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Siinai - Olympic Games CD (album) cover





3.75 | 7 ratings

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4 stars Tracey Emin and some of her Turner Prize cohorts have designed a selection of posters to promote the 2012 London Olympics. One or two of these posters are classically inspired but most seem to have little connection to the games and indeed might have carried titles such as 'Lazy Swirl of Blue', 'Pastel Gift Wrap' and 'BBC Test Card'. In contrast the artwork for 'Olympic Games', Finnish four-piece Siinai's 2011 debut album, honours the games with its iconic imagery of the five Olympic rings within a stylised podium, arguably more in keeping with the ancient Olympic ideal of 'excellence in art and literature' as opposed to the unfinished-looking pieces inspired by the London event.

The music also reflects the nature of the games and throughout the album Siinai weave together strands of Kraut and Post-Rock with a fine pop sensibility. The serene opening part of 'Anthem 1 & 2' captures the sense of excitement, anticipation and stored-up energies of the heaving mass of humanity gathering for the heroic rituals, before it suddenly breaks loose into anarchic Post-Punk life with enough power to shake the Olympic stadium to its very foundations.

Rebelliousness gives way to reverence on 'Anthem 3', a languid hymn to the Twelve Olympian gods that's shrouded in hypnotic choral effects. This is followed by 'Marathon' which crackles along rhythmically with chugging guitar and burbling electronics, but sounds more like a short sprint than Philippides' long distance runaround from Athens to Sparta on the eve of the victorious battle of Marathon. The album continues in this vein and basically follows an alternating pattern of slow and brisk tracks to either physic or physical oneself by.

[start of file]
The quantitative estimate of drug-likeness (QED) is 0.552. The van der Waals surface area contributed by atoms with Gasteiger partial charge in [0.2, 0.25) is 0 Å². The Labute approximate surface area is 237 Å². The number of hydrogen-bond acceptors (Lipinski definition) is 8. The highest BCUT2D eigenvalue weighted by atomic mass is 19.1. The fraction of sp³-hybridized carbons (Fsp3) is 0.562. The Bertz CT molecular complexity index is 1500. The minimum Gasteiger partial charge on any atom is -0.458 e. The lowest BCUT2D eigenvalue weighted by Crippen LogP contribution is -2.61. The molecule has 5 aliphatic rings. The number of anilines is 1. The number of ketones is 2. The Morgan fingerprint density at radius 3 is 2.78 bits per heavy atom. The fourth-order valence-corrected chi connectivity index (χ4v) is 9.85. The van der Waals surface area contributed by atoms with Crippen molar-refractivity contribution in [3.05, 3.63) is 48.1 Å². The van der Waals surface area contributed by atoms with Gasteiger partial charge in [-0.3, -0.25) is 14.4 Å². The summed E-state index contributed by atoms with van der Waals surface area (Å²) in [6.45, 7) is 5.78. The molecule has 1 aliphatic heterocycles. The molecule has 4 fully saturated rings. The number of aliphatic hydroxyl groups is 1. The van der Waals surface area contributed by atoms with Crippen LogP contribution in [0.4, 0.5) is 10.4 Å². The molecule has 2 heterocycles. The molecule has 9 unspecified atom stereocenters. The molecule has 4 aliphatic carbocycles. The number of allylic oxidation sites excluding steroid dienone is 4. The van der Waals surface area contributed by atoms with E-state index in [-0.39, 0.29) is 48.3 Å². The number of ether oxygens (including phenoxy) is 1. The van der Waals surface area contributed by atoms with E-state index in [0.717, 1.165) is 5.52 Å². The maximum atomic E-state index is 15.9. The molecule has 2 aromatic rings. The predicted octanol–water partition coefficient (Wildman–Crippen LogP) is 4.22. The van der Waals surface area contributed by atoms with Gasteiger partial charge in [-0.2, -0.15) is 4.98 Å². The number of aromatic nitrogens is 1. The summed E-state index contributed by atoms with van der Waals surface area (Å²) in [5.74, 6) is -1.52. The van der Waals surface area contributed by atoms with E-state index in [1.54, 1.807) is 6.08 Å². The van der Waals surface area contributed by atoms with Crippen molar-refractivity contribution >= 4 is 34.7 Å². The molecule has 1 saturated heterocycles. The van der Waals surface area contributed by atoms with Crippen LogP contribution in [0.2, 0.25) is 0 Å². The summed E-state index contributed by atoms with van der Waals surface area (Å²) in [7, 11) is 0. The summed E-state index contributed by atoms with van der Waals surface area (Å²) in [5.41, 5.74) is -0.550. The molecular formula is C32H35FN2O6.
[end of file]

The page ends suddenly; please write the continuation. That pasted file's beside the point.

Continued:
As well as sports and arts, the modern games have other links to the ancient Olympics. Through the gathering of different peoples, and through their self-discipline and determination, the revival of the Olympic Games was intended to bring international peace and harmony, prestige and glory. However the games continue to be used as a political tool in the same way that the ancient Greek city-states used them to dominate rivals. 'Strength over wisdom' still holds true and the act of simply taking part in events is no longer the important issue; how many slimy paws were greased to ensure London was awarded the games?

As well as that question, consider some of the track-titles on this album. While thousands of bells will ring out in celebration on the first day of the 2012 London Olympics, 'Munich 1972' revives the paralysing horror of the (black) September massacre with a synthesized assault of gunfire and dissonant chaos. 'Olympic Fire' alludes to the Olympic flame that commemorates Prometheus' theft of fire and thus represents the fight for freedom, but the dark edginess of the track's mysterious siren-call synthesizers might also recall the torch relay ritual - the torch of hatred - which was exploited by Nazi propaganda as an emblem of Aryan supremacy. However 'Victory' restores the balance with something of the melody and feel of 'Chariots of Fire' before it erupts into a joyous celebration of the human spirit.

Perhaps the struggle is still greater than the victory after all.

seventhsojourn | 4/5 |


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